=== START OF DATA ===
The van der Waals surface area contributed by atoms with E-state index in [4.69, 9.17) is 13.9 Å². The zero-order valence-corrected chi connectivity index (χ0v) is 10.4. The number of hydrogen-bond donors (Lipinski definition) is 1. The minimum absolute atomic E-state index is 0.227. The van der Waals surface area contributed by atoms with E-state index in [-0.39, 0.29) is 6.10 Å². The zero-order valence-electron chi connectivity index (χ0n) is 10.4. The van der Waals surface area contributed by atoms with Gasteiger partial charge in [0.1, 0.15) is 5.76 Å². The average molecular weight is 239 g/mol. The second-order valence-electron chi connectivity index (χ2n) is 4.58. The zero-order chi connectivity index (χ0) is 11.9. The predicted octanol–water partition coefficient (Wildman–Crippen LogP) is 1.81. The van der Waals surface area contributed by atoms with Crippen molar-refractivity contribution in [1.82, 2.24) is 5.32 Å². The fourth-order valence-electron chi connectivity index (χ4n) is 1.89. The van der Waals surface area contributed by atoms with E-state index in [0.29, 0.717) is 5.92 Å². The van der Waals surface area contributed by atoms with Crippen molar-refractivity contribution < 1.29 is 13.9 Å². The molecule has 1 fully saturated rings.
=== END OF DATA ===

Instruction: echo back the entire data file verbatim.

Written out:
The van der Waals surface area contributed by atoms with E-state index in [4.69, 9.17) is 13.9 Å². The zero-order valence-corrected chi connectivity index (χ0v) is 10.4. The number of hydrogen-bond donors (Lipinski definition) is 1. The minimum absolute atomic E-state index is 0.227. The van der Waals surface area contributed by atoms with E-state index in [-0.39, 0.29) is 6.10 Å². The zero-order valence-electron chi connectivity index (χ0n) is 10.4. The van der Waals surface area contributed by atoms with Gasteiger partial charge in [0.1, 0.15) is 5.76 Å². The average molecular weight is 239 g/mol. The second-order valence-electron chi connectivity index (χ2n) is 4.58. The zero-order chi connectivity index (χ0) is 11.9. The predicted octanol–water partition coefficient (Wildman–Crippen LogP) is 1.81. The van der Waals surface area contributed by atoms with Crippen molar-refractivity contribution in [1.82, 2.24) is 5.32 Å². The fourth-order valence-electron chi connectivity index (χ4n) is 1.89. The van der Waals surface area contributed by atoms with E-state index in [0.29, 0.717) is 5.92 Å². The van der Waals surface area contributed by atoms with Crippen molar-refractivity contribution < 1.29 is 13.9 Å². The molecule has 1 fully saturated rings.